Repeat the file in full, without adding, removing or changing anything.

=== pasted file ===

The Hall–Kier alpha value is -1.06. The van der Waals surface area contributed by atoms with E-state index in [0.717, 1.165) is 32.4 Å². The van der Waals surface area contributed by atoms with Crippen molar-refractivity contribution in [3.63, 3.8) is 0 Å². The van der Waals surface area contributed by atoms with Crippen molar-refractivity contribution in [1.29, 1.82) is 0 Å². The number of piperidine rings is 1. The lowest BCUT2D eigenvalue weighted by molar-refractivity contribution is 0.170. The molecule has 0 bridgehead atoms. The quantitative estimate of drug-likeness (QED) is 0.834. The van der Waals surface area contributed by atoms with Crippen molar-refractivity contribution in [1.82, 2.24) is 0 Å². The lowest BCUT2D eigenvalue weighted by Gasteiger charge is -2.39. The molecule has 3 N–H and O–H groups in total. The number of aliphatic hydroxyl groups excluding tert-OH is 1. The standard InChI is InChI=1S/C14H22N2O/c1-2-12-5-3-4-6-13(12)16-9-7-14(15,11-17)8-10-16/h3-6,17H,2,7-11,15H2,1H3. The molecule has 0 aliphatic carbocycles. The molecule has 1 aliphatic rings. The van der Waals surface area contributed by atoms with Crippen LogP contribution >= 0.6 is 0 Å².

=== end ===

The Hall–Kier alpha value is -1.06. The van der Waals surface area contributed by atoms with E-state index in [0.717, 1.165) is 32.4 Å². The van der Waals surface area contributed by atoms with Crippen molar-refractivity contribution in [3.63, 3.8) is 0 Å². The van der Waals surface area contributed by atoms with Crippen molar-refractivity contribution in [1.29, 1.82) is 0 Å². The number of piperidine rings is 1. The lowest BCUT2D eigenvalue weighted by molar-refractivity contribution is 0.170. The molecule has 0 bridgehead atoms. The quantitative estimate of drug-likeness (QED) is 0.834. The van der Waals surface area contributed by atoms with Crippen molar-refractivity contribution in [1.82, 2.24) is 0 Å². The lowest BCUT2D eigenvalue weighted by Gasteiger charge is -2.39. The molecule has 3 N–H and O–H groups in total. The number of aliphatic hydroxyl groups excluding tert-OH is 1. The standard InChI is InChI=1S/C14H22N2O/c1-2-12-5-3-4-6-13(12)16-9-7-14(15,11-17)8-10-16/h3-6,17H,2,7-11,15H2,1H3. The molecule has 0 aliphatic carbocycles. The molecule has 1 aliphatic rings. The van der Waals surface area contributed by atoms with Crippen LogP contribution >= 0.6 is 0 Å².